Stratford St Mary stands in the hearty of Suffolk`s Constable Country, a landscape made famous in the paintings of artist John Constable, who was born in nearby East Bergholt. Constable painted several pictures here, including `View towards Stratford St Mary Church`, 1805, now held by the Tate Gallery, and `The Valley of the Stour, with Stratford St.Mary in the distance`, a watercolour painted in 1800 and now held in the Victoria and Albert Museum in London.
The village was mentioned in the Domesday Book of 1086, but there was habitation here as early as 4000 BC, as evidenced by a stone mace head discovered in the churchyard. The mace head is now in Ipswich Museum. Around 2000 BC a henge was built on high ground in the centre of the village, and the Romans built a fortified camp across the Stour on Gun Hill.
The name of the village comes from a ford on an old Roman road, or `via strata`. The St Mary part of the village name refers to St Mary`s church, begun in the Saxon period and rebuilt in Perpendicular style in the 14th and 15th centuries. Most of the rebuilding was paid for by the Mors family. Thomas and Margaret Mors (d. 1500 and 1510 respectively) left money for building the north aisle, where both are buried beneath ledger slabs. On the exterior of the aisle is a Latin inscription translating as `Pray for the souls of Thomas Mors and Margaret his wife, who caused this aisle to be erected in the year of our Lord 1499`.
Stratford stands almost directly on the Suffolk border with Essex and two long distance footpaths, the Stour Valley Path and the Essex Way, pass through the parish.
If you were lounging on the High Street in Stratford St Mary on an autumn day in the early 19th century you might have seen thousands of geese and turkeys being herded on a trek to market in London. The birds were walked through a batch of hot pitch followed by sand which hardened to form a tough `slipper` to protect their webbed feet for the long walk to market.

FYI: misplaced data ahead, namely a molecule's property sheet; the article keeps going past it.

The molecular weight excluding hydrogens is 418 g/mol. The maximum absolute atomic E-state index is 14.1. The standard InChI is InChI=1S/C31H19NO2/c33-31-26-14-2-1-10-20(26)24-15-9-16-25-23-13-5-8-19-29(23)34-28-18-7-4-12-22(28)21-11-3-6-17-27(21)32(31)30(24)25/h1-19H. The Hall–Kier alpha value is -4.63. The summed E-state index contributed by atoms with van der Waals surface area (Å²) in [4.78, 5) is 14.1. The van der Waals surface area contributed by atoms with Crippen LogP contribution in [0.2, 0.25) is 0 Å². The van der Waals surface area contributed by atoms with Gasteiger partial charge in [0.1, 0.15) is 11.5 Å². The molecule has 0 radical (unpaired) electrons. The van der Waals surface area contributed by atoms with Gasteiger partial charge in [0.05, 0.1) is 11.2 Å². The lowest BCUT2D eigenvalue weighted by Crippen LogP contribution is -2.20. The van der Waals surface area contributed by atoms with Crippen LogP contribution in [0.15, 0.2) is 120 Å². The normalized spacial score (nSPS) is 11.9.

There are numerous picturesque historic buildings in the village, many of them listed by English Heritage for their historic interest. Two are Ancient House and Priest`s House, a pair of linked late 15th century timber-framed houses. Another is Low Hill House, a Grade II* listed building probably begun in the early 15th century as an open hall house, and remodelled in the 17th century. The oldest house in the village is Gateman`s, built in 1334 by a weaver named Ralph Gateman.
Three pubs serve the village. The Anchor in Upper Street is a traditional country pub. It maintained 20 acres of pasture for cattle being brought to market in London.
The Swan, on Lower Street, stands directly beside the river, with gardens leading down to the water`s edge. The Swan is a picturesque 16th century timber-framed building that served coaches travelling to and from London. It maintained stables until the 1930s. In 1737 it welcomed King George II, though only for a brief stay of several hours.
The Black Horse, also on Lower Street, dates to the 17th century and is timber-framed with a rendered exterior. The inn`s most famous, or infamous, patron was Mathew Keys, a highwayman, who left his watch as security against his tab. In 1751 Keys was later hanged for his crimes on Kennington Common, now part of Lambeth in London.
The River Stour runs along the west side of the village. In 1705 the Stour was transformed into one of England`s first navigable waterways, bringing coal up river, and sending corn, straw, and hay downstream to be shipped onwards to London. The `Stower Navigation Company` was formed in 1708 and proved enormously successful until the advent of the railway made waterway travel uneconomic.
Using the Stour to transport good by river barge required a series of locks. One lock was built behind the old mill site on the island. The lock has been restored by the Stour River Trust. Visitors can fish on the river between the weir and the Swann Inn by purchasing a permit at the village post office.
The Stour also played a part in one of Britain`s best-loved children`s` books, Tarka the Otter. It is thought that author Henry Williamson was inspired to write his book by the sight of an otter playing on the river at Stratford St Mary.